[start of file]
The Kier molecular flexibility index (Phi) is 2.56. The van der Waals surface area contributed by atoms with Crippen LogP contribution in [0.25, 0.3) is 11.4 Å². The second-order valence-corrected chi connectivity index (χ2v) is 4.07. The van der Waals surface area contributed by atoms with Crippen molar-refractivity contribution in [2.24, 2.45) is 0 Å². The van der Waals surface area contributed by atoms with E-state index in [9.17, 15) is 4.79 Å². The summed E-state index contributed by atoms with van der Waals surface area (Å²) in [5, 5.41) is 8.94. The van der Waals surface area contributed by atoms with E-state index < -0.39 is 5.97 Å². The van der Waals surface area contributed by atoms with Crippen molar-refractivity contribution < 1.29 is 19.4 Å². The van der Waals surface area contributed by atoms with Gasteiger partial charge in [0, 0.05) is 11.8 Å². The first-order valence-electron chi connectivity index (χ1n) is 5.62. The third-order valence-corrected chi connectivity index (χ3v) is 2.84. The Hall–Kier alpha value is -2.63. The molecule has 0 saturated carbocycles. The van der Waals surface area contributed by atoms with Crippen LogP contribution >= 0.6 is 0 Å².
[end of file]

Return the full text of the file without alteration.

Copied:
The Kier molecular flexibility index (Phi) is 2.56. The van der Waals surface area contributed by atoms with Crippen LogP contribution in [0.25, 0.3) is 11.4 Å². The second-order valence-corrected chi connectivity index (χ2v) is 4.07. The van der Waals surface area contributed by atoms with Crippen molar-refractivity contribution in [2.24, 2.45) is 0 Å². The van der Waals surface area contributed by atoms with E-state index in [9.17, 15) is 4.79 Å². The summed E-state index contributed by atoms with van der Waals surface area (Å²) in [5, 5.41) is 8.94. The van der Waals surface area contributed by atoms with E-state index < -0.39 is 5.97 Å². The van der Waals surface area contributed by atoms with Crippen molar-refractivity contribution < 1.29 is 19.4 Å². The van der Waals surface area contributed by atoms with Gasteiger partial charge in [0, 0.05) is 11.8 Å². The first-order valence-electron chi connectivity index (χ1n) is 5.62. The third-order valence-corrected chi connectivity index (χ3v) is 2.84. The Hall–Kier alpha value is -2.63. The molecule has 0 saturated carbocycles. The van der Waals surface area contributed by atoms with Crippen LogP contribution >= 0.6 is 0 Å².